Association between dietary pattern and serum c-reactive protein in japanese men and women.

Auteur(s) :
Sharaf MF., Nakamura K., Nanri H.
Date :
Mar, 2011
Source(s) :
J EPIDEMIOL. #21:2 p122-131
Adresse :
Department of Preventive Medicine, Faculty of Medicine, Saga University, Nabeshima, Saga 849-8501, Japan.

Sommaire de l'article


Dietary pattern may influence the risks of cardiovascular disease, atherosclerosis, type 2 diabetes, and metabolic syndrome through its effects on inflammation. We evaluated the association between dietary pattern and serum high-sensitivity C-reactive protein (hs-CRP) in a Japanese population.


In this cross-sectional analysis, we used baseline data from 3905 men and 5640 women (age 40-69 years) who participated in a population-based cohort study between November 2005 and December 2007. Participants with possible inflammation-related diseases, current analgesic use, high hs-CRP levels (≥3000 ng/mL) or extreme dietary energy intake were excluded. We used 46 items from a validated short food frequency questionnaire and examined major dietary patterns by factor analysis.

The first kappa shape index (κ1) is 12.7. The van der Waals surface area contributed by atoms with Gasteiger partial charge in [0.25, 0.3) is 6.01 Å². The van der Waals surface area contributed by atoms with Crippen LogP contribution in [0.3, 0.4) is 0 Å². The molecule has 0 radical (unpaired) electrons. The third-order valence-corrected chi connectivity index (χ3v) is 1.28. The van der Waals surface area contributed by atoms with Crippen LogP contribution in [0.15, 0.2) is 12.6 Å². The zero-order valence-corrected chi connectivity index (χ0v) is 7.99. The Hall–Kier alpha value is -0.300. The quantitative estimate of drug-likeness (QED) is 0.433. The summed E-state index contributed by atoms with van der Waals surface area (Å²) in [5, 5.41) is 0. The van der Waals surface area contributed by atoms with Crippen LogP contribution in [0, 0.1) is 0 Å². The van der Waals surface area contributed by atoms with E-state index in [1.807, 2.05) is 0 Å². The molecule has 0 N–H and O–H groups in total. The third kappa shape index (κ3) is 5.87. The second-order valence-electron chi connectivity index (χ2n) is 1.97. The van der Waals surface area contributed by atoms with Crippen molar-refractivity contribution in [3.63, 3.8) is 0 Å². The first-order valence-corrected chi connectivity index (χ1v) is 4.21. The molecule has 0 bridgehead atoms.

We identified 5 dietary patterns: healthy (high in vegetables and fruit), Western (high in meat and fried foods), seafood (high in shellfish, squid, fish, etc.), bread (high in bread and low in rice), and dessert (high in confections and fruit). After adjustment for age, alcohol use, smoking, physical activity, and body mass index, hs-CRP levels in men were inversely associated with the healthy, bread, and dessert patterns (P-trend: 0.01, 0.06, and <0.01, respectively) and positively associated with the seafood pattern (P-trend = 0.02). In women, hs-CRP levels were inversely associated with the healthy pattern (P-trend = 0.06) and positively associated with the Western pattern (P-trend = 0.06).


The healthy dietary pattern may be associated with suppressed inflammation in Japanese men and women, independently of body mass index and other factors. The sex-specific associations of hs-CRP with other dietary patterns (eg, the seafood pattern) require further study.

Source : Pubmed